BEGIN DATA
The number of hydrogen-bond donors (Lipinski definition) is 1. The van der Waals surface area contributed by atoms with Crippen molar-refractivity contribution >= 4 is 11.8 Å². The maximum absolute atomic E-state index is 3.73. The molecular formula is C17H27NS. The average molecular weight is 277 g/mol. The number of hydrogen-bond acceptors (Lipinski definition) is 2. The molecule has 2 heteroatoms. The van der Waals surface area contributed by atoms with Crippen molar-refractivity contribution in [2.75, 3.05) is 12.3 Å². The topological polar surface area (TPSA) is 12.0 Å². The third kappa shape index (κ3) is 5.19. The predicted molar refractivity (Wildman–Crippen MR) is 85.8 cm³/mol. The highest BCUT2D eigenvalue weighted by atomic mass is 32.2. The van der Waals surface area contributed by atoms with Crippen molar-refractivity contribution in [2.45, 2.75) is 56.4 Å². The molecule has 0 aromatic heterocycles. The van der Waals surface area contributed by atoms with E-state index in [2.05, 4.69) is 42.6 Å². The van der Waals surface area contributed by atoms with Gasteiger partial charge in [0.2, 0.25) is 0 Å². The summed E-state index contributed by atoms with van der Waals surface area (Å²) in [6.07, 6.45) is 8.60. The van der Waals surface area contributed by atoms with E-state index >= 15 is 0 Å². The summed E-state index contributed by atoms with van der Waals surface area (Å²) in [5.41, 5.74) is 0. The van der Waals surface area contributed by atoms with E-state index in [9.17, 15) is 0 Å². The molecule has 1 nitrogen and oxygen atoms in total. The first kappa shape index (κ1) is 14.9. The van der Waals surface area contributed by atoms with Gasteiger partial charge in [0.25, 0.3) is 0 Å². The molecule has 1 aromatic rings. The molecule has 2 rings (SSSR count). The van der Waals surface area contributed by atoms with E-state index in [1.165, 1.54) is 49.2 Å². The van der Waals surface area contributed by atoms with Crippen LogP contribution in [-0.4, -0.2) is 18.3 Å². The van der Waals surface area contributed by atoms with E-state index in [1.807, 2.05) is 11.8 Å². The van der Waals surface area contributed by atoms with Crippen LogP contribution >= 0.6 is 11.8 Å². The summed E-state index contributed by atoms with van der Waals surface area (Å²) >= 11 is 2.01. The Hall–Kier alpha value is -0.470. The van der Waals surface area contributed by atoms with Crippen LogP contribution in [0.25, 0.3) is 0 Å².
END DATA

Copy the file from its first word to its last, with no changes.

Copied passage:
The number of hydrogen-bond donors (Lipinski definition) is 1. The van der Waals surface area contributed by atoms with Crippen molar-refractivity contribution >= 4 is 11.8 Å². The maximum absolute atomic E-state index is 3.73. The molecular formula is C17H27NS. The average molecular weight is 277 g/mol. The number of hydrogen-bond acceptors (Lipinski definition) is 2. The molecule has 2 heteroatoms. The van der Waals surface area contributed by atoms with Crippen molar-refractivity contribution in [2.75, 3.05) is 12.3 Å². The topological polar surface area (TPSA) is 12.0 Å². The third kappa shape index (κ3) is 5.19. The predicted molar refractivity (Wildman–Crippen MR) is 85.8 cm³/mol. The highest BCUT2D eigenvalue weighted by atomic mass is 32.2. The van der Waals surface area contributed by atoms with Crippen molar-refractivity contribution in [2.45, 2.75) is 56.4 Å². The molecule has 0 aromatic heterocycles. The van der Waals surface area contributed by atoms with E-state index in [2.05, 4.69) is 42.6 Å². The van der Waals surface area contributed by atoms with Gasteiger partial charge in [0.2, 0.25) is 0 Å². The summed E-state index contributed by atoms with van der Waals surface area (Å²) in [6.07, 6.45) is 8.60. The van der Waals surface area contributed by atoms with E-state index >= 15 is 0 Å². The summed E-state index contributed by atoms with van der Waals surface area (Å²) in [5.41, 5.74) is 0. The van der Waals surface area contributed by atoms with E-state index in [9.17, 15) is 0 Å². The molecule has 1 nitrogen and oxygen atoms in total. The first kappa shape index (κ1) is 14.9. The van der Waals surface area contributed by atoms with Gasteiger partial charge in [0.25, 0.3) is 0 Å². The molecule has 1 aromatic rings. The molecule has 2 rings (SSSR count). The van der Waals surface area contributed by atoms with E-state index in [1.165, 1.54) is 49.2 Å². The van der Waals surface area contributed by atoms with Crippen LogP contribution in [-0.4, -0.2) is 18.3 Å². The van der Waals surface area contributed by atoms with E-state index in [1.807, 2.05) is 11.8 Å². The van der Waals surface area contributed by atoms with Crippen LogP contribution >= 0.6 is 11.8 Å². The summed E-state index contributed by atoms with van der Waals surface area (Å²) >= 11 is 2.01. The Hall–Kier alpha value is -0.470. The van der Waals surface area contributed by atoms with Crippen LogP contribution in [0.25, 0.3) is 0 Å².